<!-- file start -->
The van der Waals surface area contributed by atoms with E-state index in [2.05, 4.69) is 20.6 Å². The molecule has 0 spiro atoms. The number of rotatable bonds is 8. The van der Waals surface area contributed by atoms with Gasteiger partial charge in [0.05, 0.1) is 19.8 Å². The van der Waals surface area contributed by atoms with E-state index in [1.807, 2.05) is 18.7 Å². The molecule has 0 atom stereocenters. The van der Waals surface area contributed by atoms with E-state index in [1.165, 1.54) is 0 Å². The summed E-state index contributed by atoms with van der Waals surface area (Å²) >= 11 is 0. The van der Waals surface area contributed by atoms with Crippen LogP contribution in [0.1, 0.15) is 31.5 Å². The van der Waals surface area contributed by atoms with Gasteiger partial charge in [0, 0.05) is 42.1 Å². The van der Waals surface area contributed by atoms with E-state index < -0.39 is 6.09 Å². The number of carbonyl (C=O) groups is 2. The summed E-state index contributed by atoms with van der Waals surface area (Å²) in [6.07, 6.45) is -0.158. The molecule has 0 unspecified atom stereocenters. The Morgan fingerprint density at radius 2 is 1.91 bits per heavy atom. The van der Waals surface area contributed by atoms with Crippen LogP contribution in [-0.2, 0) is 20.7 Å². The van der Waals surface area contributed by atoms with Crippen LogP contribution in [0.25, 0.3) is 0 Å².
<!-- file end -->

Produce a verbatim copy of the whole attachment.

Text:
The van der Waals surface area contributed by atoms with E-state index in [2.05, 4.69) is 20.6 Å². The molecule has 0 spiro atoms. The number of rotatable bonds is 8. The van der Waals surface area contributed by atoms with Gasteiger partial charge in [0.05, 0.1) is 19.8 Å². The van der Waals surface area contributed by atoms with E-state index in [1.807, 2.05) is 18.7 Å². The molecule has 0 atom stereocenters. The van der Waals surface area contributed by atoms with E-state index in [1.165, 1.54) is 0 Å². The summed E-state index contributed by atoms with van der Waals surface area (Å²) >= 11 is 0. The van der Waals surface area contributed by atoms with Crippen LogP contribution in [0.1, 0.15) is 31.5 Å². The van der Waals surface area contributed by atoms with Gasteiger partial charge in [0, 0.05) is 42.1 Å². The van der Waals surface area contributed by atoms with E-state index < -0.39 is 6.09 Å². The number of carbonyl (C=O) groups is 2. The summed E-state index contributed by atoms with van der Waals surface area (Å²) in [6.07, 6.45) is -0.158. The molecule has 0 unspecified atom stereocenters. The Morgan fingerprint density at radius 2 is 1.91 bits per heavy atom. The van der Waals surface area contributed by atoms with Crippen LogP contribution in [-0.2, 0) is 20.7 Å². The van der Waals surface area contributed by atoms with Crippen LogP contribution in [0.25, 0.3) is 0 Å².